If creating this plethora of voices and characters and languages and subtext sounds terribly difficult and complicated, well it is – but no more so than the complex human interactions we engage in and expertly negotiate every day. We all know how our friends and family and work colleagues tend to communicate, and how best to communicate with them in turn. It isn’t that hard once you know someone. Finding the right voice for a character is just another part of finding that character. The more clearly you can hear them, the easier they are to write. And it’s worth the effort, because the language one uses to tell a story is part of the story one is telling. If you are telling a tale about people, those people’s voices should echo in your inner ear. They should joke and confess, scream and sing, whisper and shout. If you can make them live in your head, you can bring them alive on the page; and if you can do that you will have found not only their voices, but your own.

© Stephanie Saulter April 2015

Jo Fletcher Books, May 5, 2015
Hardcover and eBook, 416 pages

Zavcka Klist has reinvented herself: no longer the ruthless gemtech enforcer determined to keep the gems they created enslaved, she's now all about transparency and sharing the fruits of Bel'Natur's research to help gems and norms alike.

Neither Aryel Morningstar nor Dr. Eli Walker are convinced that Klist or Bel'Natur can have changed so dramatically, but the gems have problems that only a gemtech can solve. In exchange for their help, digital savant Herran agrees to work on Klist's latest project: reviving the science that drove mankind to the brink of extinction.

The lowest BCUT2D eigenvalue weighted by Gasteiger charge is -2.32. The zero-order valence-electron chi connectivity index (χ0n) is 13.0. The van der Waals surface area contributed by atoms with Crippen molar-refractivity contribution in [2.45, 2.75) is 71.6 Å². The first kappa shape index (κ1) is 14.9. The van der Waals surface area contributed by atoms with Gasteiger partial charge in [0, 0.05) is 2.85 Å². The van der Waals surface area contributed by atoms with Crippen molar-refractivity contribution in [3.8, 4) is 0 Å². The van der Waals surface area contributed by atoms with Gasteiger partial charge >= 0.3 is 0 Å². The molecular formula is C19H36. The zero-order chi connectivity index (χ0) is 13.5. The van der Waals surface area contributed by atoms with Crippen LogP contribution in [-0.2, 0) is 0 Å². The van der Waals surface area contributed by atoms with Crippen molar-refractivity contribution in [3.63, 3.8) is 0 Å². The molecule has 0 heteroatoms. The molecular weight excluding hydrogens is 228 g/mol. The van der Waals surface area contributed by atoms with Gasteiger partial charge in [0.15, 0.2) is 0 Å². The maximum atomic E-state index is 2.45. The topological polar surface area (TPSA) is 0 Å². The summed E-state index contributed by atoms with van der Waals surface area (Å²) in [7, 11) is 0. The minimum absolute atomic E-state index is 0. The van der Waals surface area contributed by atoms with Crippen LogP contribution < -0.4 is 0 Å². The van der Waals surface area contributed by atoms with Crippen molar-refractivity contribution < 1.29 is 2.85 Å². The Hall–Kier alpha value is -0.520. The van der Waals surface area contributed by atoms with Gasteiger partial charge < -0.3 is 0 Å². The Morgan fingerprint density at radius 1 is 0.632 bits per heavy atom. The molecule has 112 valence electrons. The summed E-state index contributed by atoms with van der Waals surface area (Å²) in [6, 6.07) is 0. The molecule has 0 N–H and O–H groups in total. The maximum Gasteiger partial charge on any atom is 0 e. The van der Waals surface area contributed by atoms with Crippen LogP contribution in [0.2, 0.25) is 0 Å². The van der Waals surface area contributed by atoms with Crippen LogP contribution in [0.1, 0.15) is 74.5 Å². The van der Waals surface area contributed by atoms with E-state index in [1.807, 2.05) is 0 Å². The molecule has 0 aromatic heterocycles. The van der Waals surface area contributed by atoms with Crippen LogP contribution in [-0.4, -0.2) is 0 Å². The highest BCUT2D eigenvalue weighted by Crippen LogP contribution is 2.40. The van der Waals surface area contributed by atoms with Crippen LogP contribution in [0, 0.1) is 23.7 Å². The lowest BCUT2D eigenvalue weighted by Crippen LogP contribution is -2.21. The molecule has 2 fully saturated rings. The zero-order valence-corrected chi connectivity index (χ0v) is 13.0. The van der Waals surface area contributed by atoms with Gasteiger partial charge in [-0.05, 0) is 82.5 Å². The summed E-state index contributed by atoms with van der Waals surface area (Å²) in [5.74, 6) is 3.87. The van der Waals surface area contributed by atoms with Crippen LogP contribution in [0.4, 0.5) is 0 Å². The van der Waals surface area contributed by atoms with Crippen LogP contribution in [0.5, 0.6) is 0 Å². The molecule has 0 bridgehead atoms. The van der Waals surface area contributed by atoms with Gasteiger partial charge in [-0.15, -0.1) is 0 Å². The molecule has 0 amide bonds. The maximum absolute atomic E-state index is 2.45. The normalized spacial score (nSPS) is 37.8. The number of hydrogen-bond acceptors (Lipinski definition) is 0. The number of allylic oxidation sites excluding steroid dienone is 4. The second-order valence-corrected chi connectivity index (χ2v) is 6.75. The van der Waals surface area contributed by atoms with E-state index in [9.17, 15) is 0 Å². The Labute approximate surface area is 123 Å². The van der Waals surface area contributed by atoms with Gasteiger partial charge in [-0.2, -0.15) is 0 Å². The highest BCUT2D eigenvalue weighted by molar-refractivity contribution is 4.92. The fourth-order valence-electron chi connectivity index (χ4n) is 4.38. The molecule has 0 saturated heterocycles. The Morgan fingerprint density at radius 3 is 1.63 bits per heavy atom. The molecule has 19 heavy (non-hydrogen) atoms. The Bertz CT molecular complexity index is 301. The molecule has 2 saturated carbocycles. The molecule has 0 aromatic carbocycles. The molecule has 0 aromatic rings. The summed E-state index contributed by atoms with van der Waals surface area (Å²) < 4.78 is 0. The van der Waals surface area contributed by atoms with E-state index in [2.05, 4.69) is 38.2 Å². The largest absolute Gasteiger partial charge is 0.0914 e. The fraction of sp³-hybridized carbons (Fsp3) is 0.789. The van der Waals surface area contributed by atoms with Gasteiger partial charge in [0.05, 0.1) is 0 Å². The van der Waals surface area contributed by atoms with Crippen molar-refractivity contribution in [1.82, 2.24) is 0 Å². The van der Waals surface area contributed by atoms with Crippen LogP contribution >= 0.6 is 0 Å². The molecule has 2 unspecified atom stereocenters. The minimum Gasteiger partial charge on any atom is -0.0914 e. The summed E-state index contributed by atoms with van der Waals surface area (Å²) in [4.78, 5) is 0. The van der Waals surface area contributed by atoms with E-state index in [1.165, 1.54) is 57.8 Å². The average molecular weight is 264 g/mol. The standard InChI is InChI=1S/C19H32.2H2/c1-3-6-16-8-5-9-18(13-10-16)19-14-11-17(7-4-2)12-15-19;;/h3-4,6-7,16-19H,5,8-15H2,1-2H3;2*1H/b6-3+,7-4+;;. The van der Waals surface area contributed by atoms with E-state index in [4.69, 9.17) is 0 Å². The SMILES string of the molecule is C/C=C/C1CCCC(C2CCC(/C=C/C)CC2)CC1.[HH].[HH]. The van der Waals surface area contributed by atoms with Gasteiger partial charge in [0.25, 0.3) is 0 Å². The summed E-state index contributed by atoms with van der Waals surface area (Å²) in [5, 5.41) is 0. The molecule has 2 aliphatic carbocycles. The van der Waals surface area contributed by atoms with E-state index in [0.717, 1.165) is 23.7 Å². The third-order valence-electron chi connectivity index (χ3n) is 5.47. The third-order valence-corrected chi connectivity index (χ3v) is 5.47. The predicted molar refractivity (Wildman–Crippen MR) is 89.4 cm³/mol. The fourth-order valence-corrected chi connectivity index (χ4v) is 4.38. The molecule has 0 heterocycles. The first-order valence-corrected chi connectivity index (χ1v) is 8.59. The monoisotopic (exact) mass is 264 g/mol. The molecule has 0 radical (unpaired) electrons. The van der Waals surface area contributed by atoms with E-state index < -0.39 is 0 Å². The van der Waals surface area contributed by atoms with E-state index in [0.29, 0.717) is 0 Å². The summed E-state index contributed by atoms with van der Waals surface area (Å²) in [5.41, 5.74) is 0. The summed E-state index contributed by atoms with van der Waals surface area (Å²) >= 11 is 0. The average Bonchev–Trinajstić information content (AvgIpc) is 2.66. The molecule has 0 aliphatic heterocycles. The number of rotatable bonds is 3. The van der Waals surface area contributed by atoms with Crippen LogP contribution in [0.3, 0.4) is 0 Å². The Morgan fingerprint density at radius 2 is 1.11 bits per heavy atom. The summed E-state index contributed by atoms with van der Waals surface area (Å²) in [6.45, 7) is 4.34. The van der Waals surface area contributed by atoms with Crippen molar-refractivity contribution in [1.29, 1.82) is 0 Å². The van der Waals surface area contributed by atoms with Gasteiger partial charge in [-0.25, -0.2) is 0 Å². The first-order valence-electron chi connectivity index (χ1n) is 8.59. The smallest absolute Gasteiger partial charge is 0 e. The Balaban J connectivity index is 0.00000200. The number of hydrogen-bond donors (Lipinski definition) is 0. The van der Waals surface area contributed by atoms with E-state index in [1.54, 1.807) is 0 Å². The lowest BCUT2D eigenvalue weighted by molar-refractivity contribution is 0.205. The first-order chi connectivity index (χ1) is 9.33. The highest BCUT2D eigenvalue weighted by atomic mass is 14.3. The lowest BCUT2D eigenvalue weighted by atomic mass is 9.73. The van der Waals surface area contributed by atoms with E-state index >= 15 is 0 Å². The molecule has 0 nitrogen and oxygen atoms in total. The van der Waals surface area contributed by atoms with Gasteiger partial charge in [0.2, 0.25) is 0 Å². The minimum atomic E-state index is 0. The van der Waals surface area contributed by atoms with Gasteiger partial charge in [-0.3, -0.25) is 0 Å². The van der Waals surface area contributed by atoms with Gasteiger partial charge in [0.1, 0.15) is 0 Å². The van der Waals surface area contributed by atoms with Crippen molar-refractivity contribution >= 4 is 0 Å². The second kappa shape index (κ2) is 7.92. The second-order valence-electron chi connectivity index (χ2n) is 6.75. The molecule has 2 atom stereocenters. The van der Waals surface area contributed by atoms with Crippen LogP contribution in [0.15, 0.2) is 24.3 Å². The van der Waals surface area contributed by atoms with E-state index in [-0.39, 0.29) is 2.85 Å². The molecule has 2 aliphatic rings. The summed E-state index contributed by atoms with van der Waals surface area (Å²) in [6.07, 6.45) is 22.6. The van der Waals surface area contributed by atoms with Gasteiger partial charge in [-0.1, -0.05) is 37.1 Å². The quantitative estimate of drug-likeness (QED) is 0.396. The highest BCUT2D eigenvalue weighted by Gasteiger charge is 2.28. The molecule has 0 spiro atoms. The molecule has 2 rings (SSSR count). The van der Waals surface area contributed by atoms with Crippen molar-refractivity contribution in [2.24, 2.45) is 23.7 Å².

Then confiscated genestock disappears from a secure government facility, and the more DI Varsi investigates, the closer she comes to the dark heart of Bel'Natur and what Zavcka Klist is really after-not to mention the secrets of Aryel Morningstar's own past...

You may read Melanie's review here.

You may read an excerpt from Binary here.

About Stephanie

Born in Jamaica, STEPHANIE SAULTER studied biology at MIT before majoring in English literature and minoring in anthropology. Interested in developing social media for creative collaboration, in 2010 she launched, an interactive website for writing short fiction. She lives in London.

Website  ~  Facebook  ~  Twitter @scriptopus

The Giveaway

What:  One entrant will win a copy of Binary by Stephanie Saulter from Jo Fletcher Books / Quercus USA. US/CANADA ONLY

How:  Log into and follow the directions in the Rafflecopter below.

Who and When:  The contest is open to all humans on the planet earth with a US or Canadian mailing address. Contest ends at 11:59 PM US Eastern Time May 19, 2015. Void where prohibited by law. No purchase necessary. You must be 18 years old or older to enter.

*Giveaway rules and duration are subject to change without any notice.*

a Rafflecopter giveaway


Jo Fletcher Books, May 6, 2014
Hardcover and eBook, 352 pages

Starburst magazine raved that Gemsigns, the first novel in a series, is “a fascinating and compelling read, exploring the boundaries of human behavior, religious influences, and the morality of the everyday person. It comes highly recommended.” For years the human race was under attack from a deadly Syndrome, but when a cure was found – in the form of genetically engineered human beings, Gems—the line between survival and ethics was radically altered. Now the Gems are fighting for their freedom, from the oppression of the companies that created them, and against the Norms who see them as slaves. And a conference at which Dr Eli Walker has been commissioned to present his findings on the Gems is the key to that freedom. But with the Gemtech companies fighting to keep the Gems enslaved, and the horrifying godgangs determined to rid the earth of these ‘unholy’ creations, the Gems are up against forces that may just be too powerful to oppose.

You may read Melanie's review here.


  1. I really enjoyed Gemsigns, so I'm sure I'll enjoy Binary. I'm curious what happens next.

  2. Thanks for this great feature and giveaway. Binary sounds intriguing. saubleb(at)gmail(dot)com

  3. These look really intriguing. Thanks for the giveaway.

  4. What an excellent post, and many thanks for writing it!